How To Identify Signs Of Burnout And What To Do About It

How To Identify Signs Of Burnout And What To Do About It

Burnout is a reaction to constant exposure to prolonged mental, emotional, and physical stress and constantly feeling swamped. Burnout is most commonly experienced regarding work, when you are overwhelmed, emotionally spent, and unable to cope with the demands of your job.

Although it is a common experience, it can be difficult to identify if you are experiencing burnout as it isn't a medical diagnosis. Yet, it is important to realise when you’re burnt out, as a state of mental and physical exhaustion is not only harmful to the self. It can also have a negative effect on your friendships, family relationships, and career.

Read on to learn how to identify the signs of burnout and how you can cope.

Signs of burnout

Burnout doesn't happen overnight. It happens gradually because of stress from your job. At first, signs and symptoms can be subtle. However, the longer they remain unaddressed, the worse they can become, resulting in a breakdown. Here are some of the common signs of burnout:

1. Exhaustion

When you are perpetually under high stress, you spend a lot of energy trying to cope with environmental demands. As a result, your energy levels are depleted. You might also exhibit extreme tiredness and low mood. These symptoms can also present themselves in the form of physical pain, such as headaches or stomach and bowel problems (Casarella, 2022).

2. Isolation

Dealing with burnout might cause you to show signs of frustration or cynicism towards your work and colleagues. You may start to distance yourself emotionally in order to protect yourself from unwanted feelings of anxiety or stress. This may lead you to stop socialising or confiding in your family members, close friends, or co-workers as you numb your feelings about your work and environment.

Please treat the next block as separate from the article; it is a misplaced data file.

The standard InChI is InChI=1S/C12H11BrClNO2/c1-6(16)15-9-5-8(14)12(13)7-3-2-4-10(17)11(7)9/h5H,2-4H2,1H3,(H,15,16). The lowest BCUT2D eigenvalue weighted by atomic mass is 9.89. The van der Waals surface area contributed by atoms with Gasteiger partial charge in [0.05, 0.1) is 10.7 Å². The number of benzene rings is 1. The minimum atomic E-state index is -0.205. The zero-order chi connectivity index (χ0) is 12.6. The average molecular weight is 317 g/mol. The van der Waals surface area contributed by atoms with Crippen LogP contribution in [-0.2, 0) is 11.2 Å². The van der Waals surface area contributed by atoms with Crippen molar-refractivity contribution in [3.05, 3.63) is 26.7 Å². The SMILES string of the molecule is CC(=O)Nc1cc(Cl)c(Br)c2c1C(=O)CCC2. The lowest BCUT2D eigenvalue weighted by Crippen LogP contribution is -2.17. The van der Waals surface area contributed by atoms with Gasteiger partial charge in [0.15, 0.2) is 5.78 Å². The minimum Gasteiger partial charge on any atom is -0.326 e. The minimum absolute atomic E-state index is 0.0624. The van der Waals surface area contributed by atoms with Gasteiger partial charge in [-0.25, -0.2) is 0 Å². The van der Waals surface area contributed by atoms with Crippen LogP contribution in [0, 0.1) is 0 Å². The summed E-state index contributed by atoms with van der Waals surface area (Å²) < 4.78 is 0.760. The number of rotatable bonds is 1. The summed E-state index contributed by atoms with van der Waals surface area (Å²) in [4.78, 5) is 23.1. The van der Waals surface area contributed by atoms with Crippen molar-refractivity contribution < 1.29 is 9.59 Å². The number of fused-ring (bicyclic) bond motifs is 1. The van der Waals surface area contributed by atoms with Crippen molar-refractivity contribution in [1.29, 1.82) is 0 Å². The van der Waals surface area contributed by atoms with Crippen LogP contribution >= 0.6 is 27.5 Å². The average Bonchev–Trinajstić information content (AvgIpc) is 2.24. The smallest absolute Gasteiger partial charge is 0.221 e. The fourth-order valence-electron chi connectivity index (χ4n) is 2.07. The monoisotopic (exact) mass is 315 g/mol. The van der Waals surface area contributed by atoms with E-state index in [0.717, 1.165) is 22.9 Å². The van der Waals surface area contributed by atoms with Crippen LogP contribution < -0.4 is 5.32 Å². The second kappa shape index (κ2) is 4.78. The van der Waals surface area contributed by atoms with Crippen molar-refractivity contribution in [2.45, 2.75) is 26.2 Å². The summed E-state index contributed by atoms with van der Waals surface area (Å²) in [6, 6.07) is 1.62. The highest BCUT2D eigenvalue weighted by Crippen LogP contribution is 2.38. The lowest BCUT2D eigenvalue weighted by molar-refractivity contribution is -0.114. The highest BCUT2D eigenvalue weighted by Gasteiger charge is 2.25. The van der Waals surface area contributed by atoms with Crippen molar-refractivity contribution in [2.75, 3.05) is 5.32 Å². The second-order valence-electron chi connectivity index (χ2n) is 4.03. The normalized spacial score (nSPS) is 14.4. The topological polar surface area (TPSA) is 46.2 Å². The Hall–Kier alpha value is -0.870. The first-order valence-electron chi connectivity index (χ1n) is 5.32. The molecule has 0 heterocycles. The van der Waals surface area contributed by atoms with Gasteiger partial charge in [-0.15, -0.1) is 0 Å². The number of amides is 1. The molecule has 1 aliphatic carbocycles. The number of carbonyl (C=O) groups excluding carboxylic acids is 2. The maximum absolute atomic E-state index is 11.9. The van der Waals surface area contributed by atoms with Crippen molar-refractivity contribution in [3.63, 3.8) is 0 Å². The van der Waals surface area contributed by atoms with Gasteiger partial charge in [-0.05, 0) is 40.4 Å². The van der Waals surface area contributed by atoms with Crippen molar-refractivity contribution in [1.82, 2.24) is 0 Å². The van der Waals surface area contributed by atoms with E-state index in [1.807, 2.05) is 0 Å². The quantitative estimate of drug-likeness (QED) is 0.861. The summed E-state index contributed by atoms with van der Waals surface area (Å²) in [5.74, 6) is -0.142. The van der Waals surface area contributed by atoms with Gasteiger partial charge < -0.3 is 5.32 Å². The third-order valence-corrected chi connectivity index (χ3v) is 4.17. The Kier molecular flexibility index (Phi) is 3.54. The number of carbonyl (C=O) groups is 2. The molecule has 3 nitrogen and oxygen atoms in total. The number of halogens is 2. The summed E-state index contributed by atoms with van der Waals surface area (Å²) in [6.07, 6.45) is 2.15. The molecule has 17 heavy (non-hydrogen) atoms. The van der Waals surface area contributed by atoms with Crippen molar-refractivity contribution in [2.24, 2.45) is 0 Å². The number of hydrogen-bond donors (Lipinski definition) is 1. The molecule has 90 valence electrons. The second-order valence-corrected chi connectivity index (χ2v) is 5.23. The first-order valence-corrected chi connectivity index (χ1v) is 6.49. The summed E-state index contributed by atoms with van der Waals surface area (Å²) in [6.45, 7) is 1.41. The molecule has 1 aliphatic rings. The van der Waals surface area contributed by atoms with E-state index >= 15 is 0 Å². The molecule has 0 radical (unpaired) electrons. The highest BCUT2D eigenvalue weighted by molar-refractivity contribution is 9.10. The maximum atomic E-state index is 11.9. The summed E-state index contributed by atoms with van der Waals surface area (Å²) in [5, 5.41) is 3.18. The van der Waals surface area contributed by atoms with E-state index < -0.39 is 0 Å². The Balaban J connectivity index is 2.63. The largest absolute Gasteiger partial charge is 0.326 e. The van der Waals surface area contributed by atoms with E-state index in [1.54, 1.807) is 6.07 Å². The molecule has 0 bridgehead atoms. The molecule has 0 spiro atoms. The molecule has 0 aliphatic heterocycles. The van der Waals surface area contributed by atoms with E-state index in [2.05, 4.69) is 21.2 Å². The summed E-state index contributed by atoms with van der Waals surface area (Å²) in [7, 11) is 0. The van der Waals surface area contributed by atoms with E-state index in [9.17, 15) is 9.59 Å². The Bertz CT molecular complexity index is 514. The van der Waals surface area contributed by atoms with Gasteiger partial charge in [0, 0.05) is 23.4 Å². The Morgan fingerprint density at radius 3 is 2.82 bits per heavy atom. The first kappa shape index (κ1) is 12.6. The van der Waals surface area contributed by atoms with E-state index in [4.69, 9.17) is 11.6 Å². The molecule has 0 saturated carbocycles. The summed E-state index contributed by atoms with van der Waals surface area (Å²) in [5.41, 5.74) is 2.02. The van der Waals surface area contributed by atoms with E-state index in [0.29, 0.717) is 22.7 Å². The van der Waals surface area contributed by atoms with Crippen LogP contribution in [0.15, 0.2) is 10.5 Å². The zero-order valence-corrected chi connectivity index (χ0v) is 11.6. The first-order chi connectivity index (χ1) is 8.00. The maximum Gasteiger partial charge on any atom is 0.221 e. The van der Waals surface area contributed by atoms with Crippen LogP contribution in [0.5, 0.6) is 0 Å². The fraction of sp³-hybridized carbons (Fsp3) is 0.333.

3. Frequent illnesses

The stress of burnout, as well as other long-term stress, can affect your immune system, putting you at greater risk of colds, influenza, and insomnia. It is also possible for burnout to lead to mental health concerns, such as depression and anxiety (Fraga, 2019).

4. Reduced performance

Another common indicator of burnout is reduced performance. Burnout can happen in various settings, whether at work, at home or when caring for loved ones, as it drains one's energy and leaves little motivation to perform daily tasks. As a result, individuals experiencing burnout may struggle with concentrating, handling responsibilities, and expressing creativity. This may in turn worsen the burnout as unpleasant thoughts and feelings of not being good enough may arise.

How to handle burnout

Once you recognise the symptoms of burnout, there are several steps you can take to prevent a breakdown:

1. Speak to your supervisor

If you are facing burnout because of your job, try speaking to your supervisor and discussing a more manageable workload if you are in an environment where this is possible. Communication is essential in creating a healthy working environment. Try to work together with your supervisor to reach compromises or solutions.

2. Try a relaxing activity

Exercising is not only good for our physical health, but it can also help to give us an emotional boost. This is because there is a connection between physical and mental health.

Running short on time? You don't have to allocate several hours at the gym to enjoy the advantages of exercise. Quick workouts and brief walks are convenient for incorporating physical activity into your daily routine. Meditation, yoga and tai chi are also effective ways to release stress. You can relieve tension by engaging in these activities.

It is important to note that one of the risk factors for burnout is the need to be productive all the time. Prioritising relaxation can be beneficial in the long run, as it helps maintain energy levels, enhances health, and improves focus, ultimately contributing to productivity.

3. Find support

Speaking with family, close friends, and trusted co-workers is the best way to express your feelings and ask for support. You can deal with the pressures of your job with their support. Another excellent option to express your emotions and get assistance is to seek professional guidance from services like adult counselling in Singapore.


Burnout is a state of exhaustion that can have negative effects on various aspects of our lives, including our relationships, work, and health. While it can be challenging to identify the symptoms, being aware of the signs and taking proactive measures can help prevent a breakdown. If you are experiencing burnout, it is essential to seek support from your supervisor, engage in relaxing activities, and speak to trusted friends or family.

If you find that your personal relationship is adversely affected, seeking professional guidance, such as couple counselling, can also be a helpful step towards coping with burnout.


Casarella, J. (2022). Burnout: Symptoms and Signs

Fraga, J. (2019). A Guide to Burnout